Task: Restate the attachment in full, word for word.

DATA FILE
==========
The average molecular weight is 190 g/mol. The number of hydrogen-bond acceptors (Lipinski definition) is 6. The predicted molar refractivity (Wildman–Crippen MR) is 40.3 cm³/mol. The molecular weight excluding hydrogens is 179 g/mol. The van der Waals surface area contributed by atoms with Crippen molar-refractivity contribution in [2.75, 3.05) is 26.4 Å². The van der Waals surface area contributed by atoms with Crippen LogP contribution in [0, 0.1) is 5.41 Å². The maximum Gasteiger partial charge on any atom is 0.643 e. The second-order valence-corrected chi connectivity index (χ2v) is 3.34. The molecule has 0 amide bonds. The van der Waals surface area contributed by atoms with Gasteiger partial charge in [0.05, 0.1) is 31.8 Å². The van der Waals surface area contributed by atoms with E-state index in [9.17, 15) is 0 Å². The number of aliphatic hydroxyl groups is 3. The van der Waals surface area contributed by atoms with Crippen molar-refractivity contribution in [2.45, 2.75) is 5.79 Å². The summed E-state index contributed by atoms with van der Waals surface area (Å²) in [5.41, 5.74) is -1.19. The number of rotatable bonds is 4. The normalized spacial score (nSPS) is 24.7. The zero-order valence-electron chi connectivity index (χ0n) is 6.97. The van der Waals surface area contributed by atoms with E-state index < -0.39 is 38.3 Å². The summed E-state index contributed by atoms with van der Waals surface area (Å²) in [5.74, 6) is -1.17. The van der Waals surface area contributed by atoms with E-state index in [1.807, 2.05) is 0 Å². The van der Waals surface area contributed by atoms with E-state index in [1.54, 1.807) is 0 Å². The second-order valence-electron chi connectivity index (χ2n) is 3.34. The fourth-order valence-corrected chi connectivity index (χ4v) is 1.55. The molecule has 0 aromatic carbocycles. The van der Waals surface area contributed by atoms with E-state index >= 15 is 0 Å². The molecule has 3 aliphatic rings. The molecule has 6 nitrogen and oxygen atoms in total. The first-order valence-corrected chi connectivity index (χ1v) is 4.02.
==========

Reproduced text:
The average molecular weight is 190 g/mol. The number of hydrogen-bond acceptors (Lipinski definition) is 6. The predicted molar refractivity (Wildman–Crippen MR) is 40.3 cm³/mol. The molecular weight excluding hydrogens is 179 g/mol. The van der Waals surface area contributed by atoms with Crippen molar-refractivity contribution in [2.75, 3.05) is 26.4 Å². The van der Waals surface area contributed by atoms with Crippen LogP contribution in [0, 0.1) is 5.41 Å². The maximum Gasteiger partial charge on any atom is 0.643 e. The second-order valence-corrected chi connectivity index (χ2v) is 3.34. The molecule has 0 amide bonds. The van der Waals surface area contributed by atoms with Gasteiger partial charge in [0.05, 0.1) is 31.8 Å². The van der Waals surface area contributed by atoms with E-state index in [9.17, 15) is 0 Å². The number of aliphatic hydroxyl groups is 3. The van der Waals surface area contributed by atoms with Crippen molar-refractivity contribution in [2.45, 2.75) is 5.79 Å². The summed E-state index contributed by atoms with van der Waals surface area (Å²) in [5.41, 5.74) is -1.19. The number of rotatable bonds is 4. The normalized spacial score (nSPS) is 24.7. The zero-order valence-electron chi connectivity index (χ0n) is 6.97. The van der Waals surface area contributed by atoms with E-state index < -0.39 is 38.3 Å². The summed E-state index contributed by atoms with van der Waals surface area (Å²) in [5.74, 6) is -1.17. The van der Waals surface area contributed by atoms with E-state index in [1.807, 2.05) is 0 Å². The van der Waals surface area contributed by atoms with E-state index in [1.54, 1.807) is 0 Å². The second-order valence-electron chi connectivity index (χ2n) is 3.34. The fourth-order valence-corrected chi connectivity index (χ4v) is 1.55. The molecule has 0 aromatic carbocycles. The van der Waals surface area contributed by atoms with E-state index >= 15 is 0 Å². The molecule has 3 aliphatic rings. The molecule has 6 nitrogen and oxygen atoms in total. The first-order valence-corrected chi connectivity index (χ1v) is 4.02.